Kriston Capps is a staff writer for CityLab covering housing, architecture, and politics. He previously worked as a senior editor for Architect magazine.
This visualization of #Snowzilla’s path certainly does look like destructive, radioactive breath sweeping across the nation.
As of this writing, a solid inch of snow has fallen on Washington, D.C., quick work for weather that only arrived two hours ago. Ten, 20, possibly 30 more inches of snow may be on the way, depending on how badly this blizzard wants to make history.
The hope here is that Jonas (or #SnowNiño or whatever we’re calling it) doesn’t break all records. While the official verdict will be measured by total accumulation and top wind speeds, there are a couple of ways to look at this “textbook” storm. Two developers and cartographers at Mapbox, Damon Burgett and Ian Villeda, created a map visualization that shows one way the blizzard is sweeping the nation.
Using forecast date from the National Oceanic and Atmospheric Administration’s High-Resolution Rapid Refresh Model, the map depicts the “water equivalent accumulated snow depth”—essentially, the total volume of water predicted in all that snowfall. The animation is mesmerizing.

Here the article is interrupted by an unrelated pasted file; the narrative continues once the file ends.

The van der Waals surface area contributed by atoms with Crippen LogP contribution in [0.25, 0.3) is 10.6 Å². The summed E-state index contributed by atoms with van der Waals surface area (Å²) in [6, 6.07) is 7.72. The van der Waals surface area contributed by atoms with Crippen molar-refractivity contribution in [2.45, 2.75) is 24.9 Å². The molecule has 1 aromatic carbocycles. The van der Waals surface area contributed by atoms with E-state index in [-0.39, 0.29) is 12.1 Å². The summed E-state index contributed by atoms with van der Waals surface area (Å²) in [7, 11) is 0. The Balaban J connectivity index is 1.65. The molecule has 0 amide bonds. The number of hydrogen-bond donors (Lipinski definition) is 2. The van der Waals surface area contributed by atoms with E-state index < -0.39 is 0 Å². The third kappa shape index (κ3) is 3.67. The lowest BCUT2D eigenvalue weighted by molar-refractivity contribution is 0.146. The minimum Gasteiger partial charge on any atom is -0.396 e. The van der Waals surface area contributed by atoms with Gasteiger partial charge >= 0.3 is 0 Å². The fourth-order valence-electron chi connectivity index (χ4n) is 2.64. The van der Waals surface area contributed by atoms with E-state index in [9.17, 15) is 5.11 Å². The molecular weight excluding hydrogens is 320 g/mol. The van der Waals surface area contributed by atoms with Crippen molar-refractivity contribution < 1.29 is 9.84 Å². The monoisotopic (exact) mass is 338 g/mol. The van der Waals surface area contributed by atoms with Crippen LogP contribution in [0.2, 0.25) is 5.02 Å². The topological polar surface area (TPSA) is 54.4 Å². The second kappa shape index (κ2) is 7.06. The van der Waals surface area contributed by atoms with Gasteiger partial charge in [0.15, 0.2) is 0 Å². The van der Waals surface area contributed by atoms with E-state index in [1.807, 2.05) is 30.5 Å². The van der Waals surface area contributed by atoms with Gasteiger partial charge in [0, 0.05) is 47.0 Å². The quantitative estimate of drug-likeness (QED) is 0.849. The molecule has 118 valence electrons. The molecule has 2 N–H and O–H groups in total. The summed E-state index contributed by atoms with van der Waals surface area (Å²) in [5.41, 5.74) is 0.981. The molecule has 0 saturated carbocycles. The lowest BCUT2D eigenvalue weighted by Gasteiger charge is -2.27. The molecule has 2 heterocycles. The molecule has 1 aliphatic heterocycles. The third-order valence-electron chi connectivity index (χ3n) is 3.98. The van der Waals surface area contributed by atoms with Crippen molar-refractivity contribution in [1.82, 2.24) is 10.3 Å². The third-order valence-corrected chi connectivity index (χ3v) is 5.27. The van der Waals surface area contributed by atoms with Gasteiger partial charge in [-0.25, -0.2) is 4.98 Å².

The graphic (and data) models the predicted water equivalent of accumulated snow depth from Thursday at midnight through Saturday at 2:00 p.m. It’s a staggering amount of precipitation.
On a purely visual basis, this animation makes the best case for calling the storm #Snowzilla, as it looks just like Japan’s favorite son’s destructive radioactive breath sweeping across the country. It also demonstrates the incredible scope of the storm, which is expected to touch down on at least 15 states.